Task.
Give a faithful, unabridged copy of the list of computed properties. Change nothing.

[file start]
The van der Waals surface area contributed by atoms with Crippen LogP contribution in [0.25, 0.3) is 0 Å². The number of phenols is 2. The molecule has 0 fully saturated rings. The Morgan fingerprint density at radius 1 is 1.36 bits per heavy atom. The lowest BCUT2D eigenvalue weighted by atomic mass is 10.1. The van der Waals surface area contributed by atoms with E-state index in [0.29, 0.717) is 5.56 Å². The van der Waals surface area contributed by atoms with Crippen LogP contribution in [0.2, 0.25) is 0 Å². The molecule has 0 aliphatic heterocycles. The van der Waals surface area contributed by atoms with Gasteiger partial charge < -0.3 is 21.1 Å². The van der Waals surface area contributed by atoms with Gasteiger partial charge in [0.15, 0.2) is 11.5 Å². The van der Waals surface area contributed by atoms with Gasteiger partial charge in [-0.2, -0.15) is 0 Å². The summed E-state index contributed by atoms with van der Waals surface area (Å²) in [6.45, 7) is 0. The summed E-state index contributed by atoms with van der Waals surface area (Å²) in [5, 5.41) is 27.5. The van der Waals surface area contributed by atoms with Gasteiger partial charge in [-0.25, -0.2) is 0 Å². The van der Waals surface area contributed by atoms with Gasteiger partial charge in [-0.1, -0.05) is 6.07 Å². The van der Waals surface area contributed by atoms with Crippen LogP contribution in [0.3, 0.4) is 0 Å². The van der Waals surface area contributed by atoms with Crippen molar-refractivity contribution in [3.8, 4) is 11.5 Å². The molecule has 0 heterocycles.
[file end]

The van der Waals surface area contributed by atoms with Crippen LogP contribution in [0.25, 0.3) is 0 Å². The number of phenols is 2. The molecule has 0 fully saturated rings. The Morgan fingerprint density at radius 1 is 1.36 bits per heavy atom. The lowest BCUT2D eigenvalue weighted by atomic mass is 10.1. The van der Waals surface area contributed by atoms with E-state index in [0.29, 0.717) is 5.56 Å². The van der Waals surface area contributed by atoms with Crippen LogP contribution in [0.2, 0.25) is 0 Å². The molecule has 0 aliphatic heterocycles. The van der Waals surface area contributed by atoms with Gasteiger partial charge < -0.3 is 21.1 Å². The van der Waals surface area contributed by atoms with Gasteiger partial charge in [0.15, 0.2) is 11.5 Å². The van der Waals surface area contributed by atoms with Gasteiger partial charge in [-0.2, -0.15) is 0 Å². The summed E-state index contributed by atoms with van der Waals surface area (Å²) in [6.45, 7) is 0. The summed E-state index contributed by atoms with van der Waals surface area (Å²) in [5, 5.41) is 27.5. The van der Waals surface area contributed by atoms with Gasteiger partial charge in [-0.25, -0.2) is 0 Å². The van der Waals surface area contributed by atoms with Gasteiger partial charge in [-0.1, -0.05) is 6.07 Å². The van der Waals surface area contributed by atoms with Crippen LogP contribution in [0.3, 0.4) is 0 Å². The van der Waals surface area contributed by atoms with Crippen molar-refractivity contribution in [3.8, 4) is 11.5 Å². The molecule has 0 heterocycles.